Beginning in the fall, the Revolving Door Project was one of a handful of voices drawing attention to Democratic primary candidates’ failure to release the names of their most important fundraisers. In op-eds, newsletters, and across other forums throughout the fall we repeatedly made the case that this consequential information could not stay hidden.
Why were we so insistent? A candidate’s list of top fundraisers, or bundlers, provides clearer insight than perhaps any other piece of campaign material into how a candidate would actually do the job of being president.
Bundlers are no ordinary high-dollar donors. They not only generally give the max donation of $2800 themselves, but also mine their social networks to encourage their family, friends, and colleagues to do the same. The sums they collect can be truly astonishing; for example, in 2008, 47 individuals or couples bundled in excess of $500,000 for then-candidate Barack Obama. It is not hard to appreciate that delivering $100,000 to a campaign’s coffers will earn you more influence than individually donating a mere $2800 (let alone $27).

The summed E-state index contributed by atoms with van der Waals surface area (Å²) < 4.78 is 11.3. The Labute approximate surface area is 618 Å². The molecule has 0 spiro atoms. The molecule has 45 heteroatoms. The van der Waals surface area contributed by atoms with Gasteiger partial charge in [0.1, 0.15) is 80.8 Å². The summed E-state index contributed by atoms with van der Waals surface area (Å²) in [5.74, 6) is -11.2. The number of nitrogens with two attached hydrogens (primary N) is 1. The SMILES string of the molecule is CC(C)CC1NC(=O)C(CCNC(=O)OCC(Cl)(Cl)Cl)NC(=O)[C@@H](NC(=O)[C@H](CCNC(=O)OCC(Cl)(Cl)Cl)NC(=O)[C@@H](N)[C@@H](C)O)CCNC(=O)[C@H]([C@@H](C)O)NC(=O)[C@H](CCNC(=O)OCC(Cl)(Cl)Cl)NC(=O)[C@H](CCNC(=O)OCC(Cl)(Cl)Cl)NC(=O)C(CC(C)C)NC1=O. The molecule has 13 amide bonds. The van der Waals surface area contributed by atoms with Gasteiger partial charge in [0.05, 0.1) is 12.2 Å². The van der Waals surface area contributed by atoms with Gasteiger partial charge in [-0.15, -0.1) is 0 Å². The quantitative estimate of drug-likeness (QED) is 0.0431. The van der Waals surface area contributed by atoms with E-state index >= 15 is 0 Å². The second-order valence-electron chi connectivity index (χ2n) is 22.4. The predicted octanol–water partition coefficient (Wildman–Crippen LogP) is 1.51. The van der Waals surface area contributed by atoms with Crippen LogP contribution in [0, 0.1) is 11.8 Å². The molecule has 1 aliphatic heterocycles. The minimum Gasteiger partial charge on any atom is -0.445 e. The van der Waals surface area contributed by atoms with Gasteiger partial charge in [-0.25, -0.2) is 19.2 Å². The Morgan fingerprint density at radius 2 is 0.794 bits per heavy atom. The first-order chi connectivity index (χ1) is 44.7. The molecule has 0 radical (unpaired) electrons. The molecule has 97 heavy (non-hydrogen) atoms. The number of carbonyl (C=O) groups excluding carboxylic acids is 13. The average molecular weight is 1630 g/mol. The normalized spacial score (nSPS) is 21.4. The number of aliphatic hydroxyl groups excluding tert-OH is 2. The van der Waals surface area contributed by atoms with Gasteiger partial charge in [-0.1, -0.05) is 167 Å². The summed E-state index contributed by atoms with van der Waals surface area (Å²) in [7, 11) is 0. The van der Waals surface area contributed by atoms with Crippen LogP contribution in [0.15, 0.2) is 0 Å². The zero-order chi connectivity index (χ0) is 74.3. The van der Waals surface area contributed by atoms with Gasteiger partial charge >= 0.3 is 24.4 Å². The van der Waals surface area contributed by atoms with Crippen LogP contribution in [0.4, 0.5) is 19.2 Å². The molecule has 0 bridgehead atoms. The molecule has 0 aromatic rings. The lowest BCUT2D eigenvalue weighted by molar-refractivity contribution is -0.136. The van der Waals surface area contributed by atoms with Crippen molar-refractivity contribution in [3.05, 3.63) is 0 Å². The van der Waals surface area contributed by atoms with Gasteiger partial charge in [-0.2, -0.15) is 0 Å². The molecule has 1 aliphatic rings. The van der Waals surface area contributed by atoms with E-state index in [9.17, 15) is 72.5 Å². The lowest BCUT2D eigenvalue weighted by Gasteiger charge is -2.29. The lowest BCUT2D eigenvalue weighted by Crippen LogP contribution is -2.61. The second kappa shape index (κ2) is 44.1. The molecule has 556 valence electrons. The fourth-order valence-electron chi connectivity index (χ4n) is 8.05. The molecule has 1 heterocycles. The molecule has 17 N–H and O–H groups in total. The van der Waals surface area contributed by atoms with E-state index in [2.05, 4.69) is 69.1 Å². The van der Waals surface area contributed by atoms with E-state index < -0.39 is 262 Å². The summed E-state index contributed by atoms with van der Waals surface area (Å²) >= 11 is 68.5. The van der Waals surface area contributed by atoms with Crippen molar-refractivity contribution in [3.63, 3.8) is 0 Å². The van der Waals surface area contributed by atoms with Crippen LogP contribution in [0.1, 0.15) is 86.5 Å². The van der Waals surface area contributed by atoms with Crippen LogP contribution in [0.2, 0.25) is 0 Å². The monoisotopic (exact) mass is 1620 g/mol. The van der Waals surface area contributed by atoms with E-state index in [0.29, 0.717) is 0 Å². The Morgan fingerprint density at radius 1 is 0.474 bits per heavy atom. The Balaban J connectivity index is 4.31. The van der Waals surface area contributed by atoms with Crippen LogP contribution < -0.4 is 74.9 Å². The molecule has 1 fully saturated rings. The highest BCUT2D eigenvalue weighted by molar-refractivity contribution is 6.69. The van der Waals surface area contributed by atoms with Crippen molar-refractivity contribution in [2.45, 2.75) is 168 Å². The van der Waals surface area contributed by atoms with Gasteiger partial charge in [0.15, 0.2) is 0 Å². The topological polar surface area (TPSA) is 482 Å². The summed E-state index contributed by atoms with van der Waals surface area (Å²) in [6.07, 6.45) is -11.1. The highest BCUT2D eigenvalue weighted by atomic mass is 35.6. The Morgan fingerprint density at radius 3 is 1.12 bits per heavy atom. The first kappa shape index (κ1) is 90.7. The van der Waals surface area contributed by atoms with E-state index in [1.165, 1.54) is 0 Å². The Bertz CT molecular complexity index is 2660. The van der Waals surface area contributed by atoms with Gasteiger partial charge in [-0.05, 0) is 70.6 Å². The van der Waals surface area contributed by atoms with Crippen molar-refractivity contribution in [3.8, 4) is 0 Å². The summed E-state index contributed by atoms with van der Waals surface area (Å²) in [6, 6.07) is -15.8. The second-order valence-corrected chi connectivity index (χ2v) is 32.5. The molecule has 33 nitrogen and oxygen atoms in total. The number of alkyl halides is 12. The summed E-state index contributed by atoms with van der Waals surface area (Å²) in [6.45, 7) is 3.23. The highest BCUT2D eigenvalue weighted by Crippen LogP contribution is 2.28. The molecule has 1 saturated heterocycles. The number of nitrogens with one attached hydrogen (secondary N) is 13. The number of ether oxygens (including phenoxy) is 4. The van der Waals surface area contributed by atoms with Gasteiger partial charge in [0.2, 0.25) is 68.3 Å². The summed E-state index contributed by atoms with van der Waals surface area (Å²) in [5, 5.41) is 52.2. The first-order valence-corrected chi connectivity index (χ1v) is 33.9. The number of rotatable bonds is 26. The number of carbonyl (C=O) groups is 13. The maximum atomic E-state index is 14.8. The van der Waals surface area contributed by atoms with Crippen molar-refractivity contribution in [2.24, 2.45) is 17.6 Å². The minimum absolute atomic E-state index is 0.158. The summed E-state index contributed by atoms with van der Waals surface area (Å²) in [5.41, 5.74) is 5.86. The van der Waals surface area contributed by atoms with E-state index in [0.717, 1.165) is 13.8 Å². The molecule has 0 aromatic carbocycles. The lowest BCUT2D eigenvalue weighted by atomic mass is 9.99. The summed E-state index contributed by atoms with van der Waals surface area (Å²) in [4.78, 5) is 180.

And what might these bundlers expect for their efforts? Sometimes, perhaps, they expect nothing. But it hardly seems incidental that, in the past, so many bundlers have been rewarded with plum positions in their beneficiary’s administration, or at least had a say in who gets the most important spots.